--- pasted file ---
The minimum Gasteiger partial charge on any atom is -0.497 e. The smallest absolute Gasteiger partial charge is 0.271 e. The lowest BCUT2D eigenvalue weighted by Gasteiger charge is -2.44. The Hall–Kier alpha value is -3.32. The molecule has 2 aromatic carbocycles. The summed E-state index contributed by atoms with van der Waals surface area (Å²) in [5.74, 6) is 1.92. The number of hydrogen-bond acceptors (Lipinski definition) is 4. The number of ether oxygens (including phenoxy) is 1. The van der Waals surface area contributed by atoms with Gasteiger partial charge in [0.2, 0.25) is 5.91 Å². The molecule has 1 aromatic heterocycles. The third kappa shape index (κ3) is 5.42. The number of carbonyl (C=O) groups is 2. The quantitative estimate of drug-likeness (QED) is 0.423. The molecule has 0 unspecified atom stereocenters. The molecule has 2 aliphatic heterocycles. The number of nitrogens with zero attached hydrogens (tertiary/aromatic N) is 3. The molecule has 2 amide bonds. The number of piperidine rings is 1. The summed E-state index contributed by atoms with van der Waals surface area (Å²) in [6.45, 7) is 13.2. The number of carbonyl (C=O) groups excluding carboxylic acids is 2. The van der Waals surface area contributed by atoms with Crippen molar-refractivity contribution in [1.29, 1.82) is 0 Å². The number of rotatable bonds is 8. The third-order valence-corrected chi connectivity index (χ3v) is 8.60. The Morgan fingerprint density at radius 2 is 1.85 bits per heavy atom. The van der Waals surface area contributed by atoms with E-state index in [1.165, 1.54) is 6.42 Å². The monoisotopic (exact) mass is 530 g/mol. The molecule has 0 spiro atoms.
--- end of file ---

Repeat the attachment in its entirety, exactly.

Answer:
The minimum Gasteiger partial charge on any atom is -0.497 e. The smallest absolute Gasteiger partial charge is 0.271 e. The lowest BCUT2D eigenvalue weighted by Gasteiger charge is -2.44. The Hall–Kier alpha value is -3.32. The molecule has 2 aromatic carbocycles. The summed E-state index contributed by atoms with van der Waals surface area (Å²) in [5.74, 6) is 1.92. The number of hydrogen-bond acceptors (Lipinski definition) is 4. The number of ether oxygens (including phenoxy) is 1. The van der Waals surface area contributed by atoms with Gasteiger partial charge in [0.2, 0.25) is 5.91 Å². The molecule has 1 aromatic heterocycles. The third kappa shape index (κ3) is 5.42. The number of carbonyl (C=O) groups is 2. The quantitative estimate of drug-likeness (QED) is 0.423. The molecule has 0 unspecified atom stereocenters. The molecule has 2 aliphatic heterocycles. The number of nitrogens with zero attached hydrogens (tertiary/aromatic N) is 3. The molecule has 2 amide bonds. The number of piperidine rings is 1. The summed E-state index contributed by atoms with van der Waals surface area (Å²) in [6.45, 7) is 13.2. The number of carbonyl (C=O) groups excluding carboxylic acids is 2. The van der Waals surface area contributed by atoms with Crippen molar-refractivity contribution in [1.29, 1.82) is 0 Å². The number of rotatable bonds is 8. The third-order valence-corrected chi connectivity index (χ3v) is 8.60. The Morgan fingerprint density at radius 2 is 1.85 bits per heavy atom. The van der Waals surface area contributed by atoms with E-state index in [1.165, 1.54) is 6.42 Å². The monoisotopic (exact) mass is 530 g/mol. The molecule has 0 spiro atoms.